Parents and students who want to be in a classroom shouldn’t have wait on the sidelines if their local district isn’t offering daily in-person instruction. That’s not to say parents should be rushed. Remote options should be offered until all families are comfortable sending their children to school. Some may have legitimate reasons to prefer the online version. Butindicate that a sizeable number of parents (about one in three) want daily in-person instruction for their kids. That demand will only rise if cases continue to decline and schools prove that it’s possible to operate safely. The best way to ensure that all families have in-person opportunities—should they want them—is to empower parents with a full menu of public and private school options.
Last week, the Ohio House unveiled House Bill 110, the legislative vehicle for Governor DeWine’s budget proposal. The bill contains plenty of smart education provisions, including $1.1 billion in additional Student Wellness and Success funding, an increase in supplemental funding for high quality charter schools, and initiatives aimed at improving the technical skills of Ohio high schoolers and adults.
But tucked deep into the bill are troublesome changes to graduation requirements. At first glance, they seem small. But if they’re included in the final version of the budget, they’ll devalue an Ohio diploma and undermine years of work by a wide variety of stakeholders to create fair and robust graduation requirements.
First, some brief background on the long road to our current graduation requirements. Back in 2014, the state passed House Bill 487, which gave students in the class of 2018 and beyond three pathways to a diploma. The primary route required students to earn points based on their scores on seven end-of-course (EOC) exams. The remaining two paths allowed students to earn a diploma either by completing career and technical education requirements or earning remediation-free scores on college readiness assessments.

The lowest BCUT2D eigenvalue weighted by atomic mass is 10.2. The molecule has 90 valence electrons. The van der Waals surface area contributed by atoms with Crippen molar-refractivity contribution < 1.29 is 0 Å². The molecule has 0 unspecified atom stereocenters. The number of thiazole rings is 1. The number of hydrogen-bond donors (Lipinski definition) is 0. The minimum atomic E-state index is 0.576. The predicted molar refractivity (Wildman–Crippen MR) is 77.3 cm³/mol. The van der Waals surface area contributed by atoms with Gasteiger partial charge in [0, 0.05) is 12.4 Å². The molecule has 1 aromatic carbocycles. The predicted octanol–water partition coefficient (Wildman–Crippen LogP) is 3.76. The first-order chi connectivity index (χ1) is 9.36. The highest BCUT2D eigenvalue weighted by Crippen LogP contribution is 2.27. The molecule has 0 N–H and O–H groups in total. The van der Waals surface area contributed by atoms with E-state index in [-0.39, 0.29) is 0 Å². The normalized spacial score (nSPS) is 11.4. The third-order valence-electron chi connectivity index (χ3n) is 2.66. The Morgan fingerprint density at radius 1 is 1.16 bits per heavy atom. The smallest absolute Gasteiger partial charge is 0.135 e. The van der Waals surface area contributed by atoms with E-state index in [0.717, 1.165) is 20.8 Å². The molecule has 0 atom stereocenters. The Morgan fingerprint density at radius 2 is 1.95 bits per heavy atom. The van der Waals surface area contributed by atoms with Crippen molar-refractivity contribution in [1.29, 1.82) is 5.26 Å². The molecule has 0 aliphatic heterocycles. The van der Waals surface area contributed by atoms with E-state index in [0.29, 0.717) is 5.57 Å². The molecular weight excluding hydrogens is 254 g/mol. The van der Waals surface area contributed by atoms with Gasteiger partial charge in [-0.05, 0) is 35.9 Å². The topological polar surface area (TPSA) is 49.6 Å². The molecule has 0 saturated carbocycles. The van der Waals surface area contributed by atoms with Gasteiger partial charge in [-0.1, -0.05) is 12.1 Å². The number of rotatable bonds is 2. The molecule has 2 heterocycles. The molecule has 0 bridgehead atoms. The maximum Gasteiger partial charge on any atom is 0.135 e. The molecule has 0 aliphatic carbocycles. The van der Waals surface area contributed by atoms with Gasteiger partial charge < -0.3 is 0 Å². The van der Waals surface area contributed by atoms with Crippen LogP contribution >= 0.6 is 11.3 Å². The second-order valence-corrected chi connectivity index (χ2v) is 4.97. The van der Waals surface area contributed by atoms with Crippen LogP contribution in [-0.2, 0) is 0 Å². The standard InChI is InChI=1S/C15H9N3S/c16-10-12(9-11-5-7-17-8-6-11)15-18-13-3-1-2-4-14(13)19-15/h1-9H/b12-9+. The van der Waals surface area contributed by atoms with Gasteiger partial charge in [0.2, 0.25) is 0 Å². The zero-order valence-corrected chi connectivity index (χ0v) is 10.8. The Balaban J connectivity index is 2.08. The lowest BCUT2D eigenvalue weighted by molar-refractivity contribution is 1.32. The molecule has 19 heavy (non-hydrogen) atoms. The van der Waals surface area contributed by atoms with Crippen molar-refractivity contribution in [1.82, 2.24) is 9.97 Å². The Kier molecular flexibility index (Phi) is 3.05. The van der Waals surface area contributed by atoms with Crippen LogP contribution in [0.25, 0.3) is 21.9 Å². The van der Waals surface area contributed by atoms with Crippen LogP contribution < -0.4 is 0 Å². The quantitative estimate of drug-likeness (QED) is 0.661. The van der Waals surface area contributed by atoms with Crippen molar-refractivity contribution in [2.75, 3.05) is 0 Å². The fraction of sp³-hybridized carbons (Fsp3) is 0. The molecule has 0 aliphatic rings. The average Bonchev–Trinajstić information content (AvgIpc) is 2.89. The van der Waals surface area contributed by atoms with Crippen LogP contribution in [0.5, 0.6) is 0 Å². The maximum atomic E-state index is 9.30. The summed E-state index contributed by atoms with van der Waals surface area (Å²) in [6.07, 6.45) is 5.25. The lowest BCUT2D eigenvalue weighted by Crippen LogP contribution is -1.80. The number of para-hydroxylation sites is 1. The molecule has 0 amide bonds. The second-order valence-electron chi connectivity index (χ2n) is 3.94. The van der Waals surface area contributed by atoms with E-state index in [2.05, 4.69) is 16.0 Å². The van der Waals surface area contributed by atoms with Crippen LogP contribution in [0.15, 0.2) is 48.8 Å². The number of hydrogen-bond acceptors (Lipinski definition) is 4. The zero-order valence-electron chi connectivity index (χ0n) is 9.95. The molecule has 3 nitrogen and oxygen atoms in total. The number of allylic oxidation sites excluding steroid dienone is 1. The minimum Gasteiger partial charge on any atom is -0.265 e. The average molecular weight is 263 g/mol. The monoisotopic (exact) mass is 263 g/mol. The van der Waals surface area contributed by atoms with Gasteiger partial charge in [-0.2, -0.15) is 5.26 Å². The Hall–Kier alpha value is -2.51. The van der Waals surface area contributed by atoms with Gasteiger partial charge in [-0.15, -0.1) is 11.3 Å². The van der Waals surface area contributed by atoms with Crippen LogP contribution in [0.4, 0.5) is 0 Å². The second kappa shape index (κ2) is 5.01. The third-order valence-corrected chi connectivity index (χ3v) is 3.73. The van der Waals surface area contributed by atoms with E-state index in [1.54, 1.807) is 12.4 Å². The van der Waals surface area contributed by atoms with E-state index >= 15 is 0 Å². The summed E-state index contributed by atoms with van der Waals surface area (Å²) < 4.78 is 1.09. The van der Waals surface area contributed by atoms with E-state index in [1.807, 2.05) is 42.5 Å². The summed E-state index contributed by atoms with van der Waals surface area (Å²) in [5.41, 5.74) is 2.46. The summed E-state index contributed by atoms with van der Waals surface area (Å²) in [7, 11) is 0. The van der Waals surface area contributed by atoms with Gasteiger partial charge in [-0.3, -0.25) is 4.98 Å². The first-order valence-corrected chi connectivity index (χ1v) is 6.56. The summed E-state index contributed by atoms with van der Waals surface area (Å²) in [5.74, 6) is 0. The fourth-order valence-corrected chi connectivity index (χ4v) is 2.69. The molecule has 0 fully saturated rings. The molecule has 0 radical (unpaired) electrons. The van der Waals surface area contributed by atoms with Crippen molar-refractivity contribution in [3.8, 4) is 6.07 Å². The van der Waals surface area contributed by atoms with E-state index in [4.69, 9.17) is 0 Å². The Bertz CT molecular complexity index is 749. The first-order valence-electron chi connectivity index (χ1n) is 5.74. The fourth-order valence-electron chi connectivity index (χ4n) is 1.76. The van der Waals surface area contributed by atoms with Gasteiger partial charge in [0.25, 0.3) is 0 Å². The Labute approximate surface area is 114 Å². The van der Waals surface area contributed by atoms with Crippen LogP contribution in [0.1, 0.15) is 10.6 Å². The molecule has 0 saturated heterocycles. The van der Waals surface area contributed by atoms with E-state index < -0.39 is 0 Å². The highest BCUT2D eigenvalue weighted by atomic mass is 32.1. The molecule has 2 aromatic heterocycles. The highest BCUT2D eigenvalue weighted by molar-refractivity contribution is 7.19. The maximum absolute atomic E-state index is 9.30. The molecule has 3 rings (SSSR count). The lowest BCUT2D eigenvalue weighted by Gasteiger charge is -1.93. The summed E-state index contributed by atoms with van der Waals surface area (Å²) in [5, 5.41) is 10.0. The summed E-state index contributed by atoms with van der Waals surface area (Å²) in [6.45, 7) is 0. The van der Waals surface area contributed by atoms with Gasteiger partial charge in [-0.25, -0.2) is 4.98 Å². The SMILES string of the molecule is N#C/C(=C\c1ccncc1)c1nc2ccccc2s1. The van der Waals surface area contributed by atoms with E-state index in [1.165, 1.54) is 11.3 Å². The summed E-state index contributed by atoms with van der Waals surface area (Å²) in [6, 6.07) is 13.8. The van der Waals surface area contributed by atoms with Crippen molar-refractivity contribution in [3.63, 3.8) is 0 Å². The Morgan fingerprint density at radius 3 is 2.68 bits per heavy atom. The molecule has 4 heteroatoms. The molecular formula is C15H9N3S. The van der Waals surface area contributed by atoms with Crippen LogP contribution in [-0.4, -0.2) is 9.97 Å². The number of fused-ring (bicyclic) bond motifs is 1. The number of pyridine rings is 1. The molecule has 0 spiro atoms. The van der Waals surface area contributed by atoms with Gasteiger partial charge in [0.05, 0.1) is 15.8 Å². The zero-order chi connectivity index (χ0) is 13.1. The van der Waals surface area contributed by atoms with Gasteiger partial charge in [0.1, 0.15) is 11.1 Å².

These new requirements passed without much fanfare, and were considered to be rigorous but attainable standards. By 2016, though, several education groups had changed their tune. District leaders claimed that the EOCs were too rigorous, and that Ohio would soon face a “graduation apocalypse” because students weren’t capable of passing the assessments. The legislature responded by temporarily weakening graduation requirements, allowing students to earn a diploma based on non-academic measures like attendance, work experience, or community service. Advocates for high standards—including Fordham—pushed back, and a years-long battle ensued.
The debate finally came to a close in 2019, when the last state budget enshrined into law a new and permanent set of requirements that went into effect with the class of 2023. In addition to earning twenty credits in certain subjects, students must earn competency scores on two EOCs (one in math and one in English), fulfill career and technical education criteria, or meet military-readiness targets. They must also earn at least two diploma “seals,” which are designed to give students an opportunity to demonstrate skills that align with their particular interests. High schoolers are free choose which of the twelve approved seals they wish to pursue, but one of them must be state-defined (as opposed to a locally-defined seal with standards set by a district). Taken together, these new requirements set high but attainable expectations for students while also providing a variety of ways for them to demonstrate their competency.
Unfortunately, the recently proposed budget takes an axe to this hard-fought compromise that was put into law only two years ago. The bill makes several changes to graduation requirements, including to the social studies (referred to as citizenship) and science seals that students can earn. Under current law, a student can earn a citizenship seal in one of three ways:
- By earning a score of proficient or higher on the American history and American government EOCs.
- By earning a score equivalent to proficient on an appropriate Advanced Placement (AP) or International Baccalaureate (IB) exam.
- By earning a final course grade of B or higher in an appropriate College Credit Plus (CCP) course.
The budget, however, would allow students to obtain a citizenship seal by earning a final course grade of B or higher in American history and American government courses offered by their high schools. Such grades would take the place of proficient scores on the EOCs for both these courses. The same change has been made to the science seal requirements. Rather than demonstrating proficiency on the biology EOC administered by the state, students need only earn a B or higher in one of a laundry list of science courses offered by their high schools, including chemistry, physics, physical science, advanced biology or other life sciences, astronomy, physical geology, or other earth and space science courses.